Currently going through Saidy's; Battle of Chess Ideas. (pub 1972).
    So I'm catching up with modern litarature. 🙂

    Not a bad book - now up to Reshevsky 'The Spirit of Survival.'
    It had me going to another book: Reshevsky's best games to see a win of
    his not in the Battle of Chess Idea. I'm going to blog it.
  6. Standard member vivify
    rain
    15 Nov '12 17:32
    Originally posted by greenpawn34
    Getting a grade of up to 2500 would mean taking the game (and myself)
    far too seriously.
    This is an interesting statement. I think it was Kasparov who said that chess is "mental torchure". At the amateur level, this kind of dedication could ruin the simple enjoyment of it.
  7. Standard member nimzo5
    Ronin
    15 Nov '12 17:33
    I have a feeling this is an excellent book that as GP stated, simply won't be read beyond the nod and turn method.

    One of the reasons its so hard to improve beyond your base strength is that to identify and treat one's weaknesses requires not just hard work, but also being able to hunt down suitable study material. Even when you work with a coach/trainer unless they are extremely good, they most likely will make up stuff on the fly most lessons and while you can bask in their sheer chess strength, it doesn't always translate to meaningful improvement.

    I'm guessing Hawkins focused on the endgame in this book? walk around an weekend chess tournament and after a certain rating level you will see almost every game is well into the late endgame either trying to convert an advantage or probing for a weakness.
    Once you get to about 2000 you probably can manage 3-4 move combinations and have an opening repertoire (albeit most likely constructed from random sources and without any unifying idea in mind). The next couple hundred points are real struggle for almost everyone and after you get beat about 25 times from an even position because your endgames sucks.. well.. there ya go.'
  8. 15 Nov '12 19:04
    How many of us will have a motivation to work on our chess so hard, like Hawkins did?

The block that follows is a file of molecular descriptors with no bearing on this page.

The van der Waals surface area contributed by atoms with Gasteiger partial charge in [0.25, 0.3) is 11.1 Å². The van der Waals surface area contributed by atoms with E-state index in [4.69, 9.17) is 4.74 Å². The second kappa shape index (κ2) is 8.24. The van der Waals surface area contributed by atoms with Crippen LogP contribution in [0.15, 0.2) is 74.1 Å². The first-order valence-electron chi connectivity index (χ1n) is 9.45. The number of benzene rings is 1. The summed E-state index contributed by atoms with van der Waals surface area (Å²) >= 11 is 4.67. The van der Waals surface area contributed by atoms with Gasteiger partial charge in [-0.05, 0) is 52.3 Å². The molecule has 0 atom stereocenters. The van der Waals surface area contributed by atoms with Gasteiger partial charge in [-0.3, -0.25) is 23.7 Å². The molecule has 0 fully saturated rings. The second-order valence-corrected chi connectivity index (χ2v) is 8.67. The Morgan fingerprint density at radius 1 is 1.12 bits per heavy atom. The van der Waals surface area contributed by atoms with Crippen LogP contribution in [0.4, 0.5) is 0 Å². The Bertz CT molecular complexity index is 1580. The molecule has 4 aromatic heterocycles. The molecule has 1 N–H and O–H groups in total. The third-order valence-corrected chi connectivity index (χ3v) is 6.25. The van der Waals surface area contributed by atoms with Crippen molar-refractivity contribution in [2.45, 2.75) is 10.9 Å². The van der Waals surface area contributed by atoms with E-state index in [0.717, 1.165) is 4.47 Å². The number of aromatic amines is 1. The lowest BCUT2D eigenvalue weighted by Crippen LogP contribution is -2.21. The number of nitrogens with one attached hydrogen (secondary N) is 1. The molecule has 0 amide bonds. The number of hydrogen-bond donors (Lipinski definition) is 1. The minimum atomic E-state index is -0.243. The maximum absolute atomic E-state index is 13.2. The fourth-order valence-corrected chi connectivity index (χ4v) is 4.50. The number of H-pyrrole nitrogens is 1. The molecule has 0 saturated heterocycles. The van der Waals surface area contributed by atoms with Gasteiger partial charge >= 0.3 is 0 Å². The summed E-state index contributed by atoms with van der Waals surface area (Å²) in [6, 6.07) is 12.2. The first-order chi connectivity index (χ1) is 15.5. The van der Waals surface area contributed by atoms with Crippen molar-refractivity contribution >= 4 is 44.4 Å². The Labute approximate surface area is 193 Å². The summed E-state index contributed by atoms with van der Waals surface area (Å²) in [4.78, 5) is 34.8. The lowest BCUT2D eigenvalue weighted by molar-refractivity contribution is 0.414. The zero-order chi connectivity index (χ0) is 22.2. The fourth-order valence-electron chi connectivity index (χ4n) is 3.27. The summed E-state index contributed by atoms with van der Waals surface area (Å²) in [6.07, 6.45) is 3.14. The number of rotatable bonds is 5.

9. 15 Nov '12 19:14 / 2 edits
    Originally posted by Pacifique
    How many of us will have a motivation to work on our chess so hard, like Hawkins did?
    there are certain things that we can deduce from the statement,

    1. extensive self analysis is probably the best way to improve (how many of us are
    willing to spend an hour on a single move never mind the recommended three hours
    on a single move let alone fill reams of notebooks)

    I conducted an experiment, i had a kitchen timer which i set to half an hour and simply
    looked at the positions and tried to find the best move for the full duration, rather than
    the usual 45 seconds to a minute and i was playing better chess than I had ever done,
    managing to beat even a few 1800-2000 rated players in correspondence which was
    unheard of for me.
  10. Standard member RJHinds
    The Near Genius
    15 Nov '12 22:25 / 1 edit
    Originally posted by greenpawn34
    Hi Fat Lady

    Agree when SG sticks to chess he's OK.

    It's the same as anything. If you really want something and are prepared
    to do the hard work then it will happen.
    The lad Hawkins has obviously put his nose to the grindstone to become a
    very good player.

    It's the hard work bit that scares most people off.
    I wonder how many will buy the boo ames to see a win of
    his not in the Battle of Chess Idea. I'm going to blog it.
    The body builder says "NO PAIN NO GAIN". I have never been ready to endure the pain. Also it is necessary to keep to a schedule, deny yourself certain foods, take many nutrition suppliments, and sometime even use anabolic steroids to become a champion.

    Some people are able to tell you how they did something. However, will it work for everyone? It reminds me of all the weight loss books.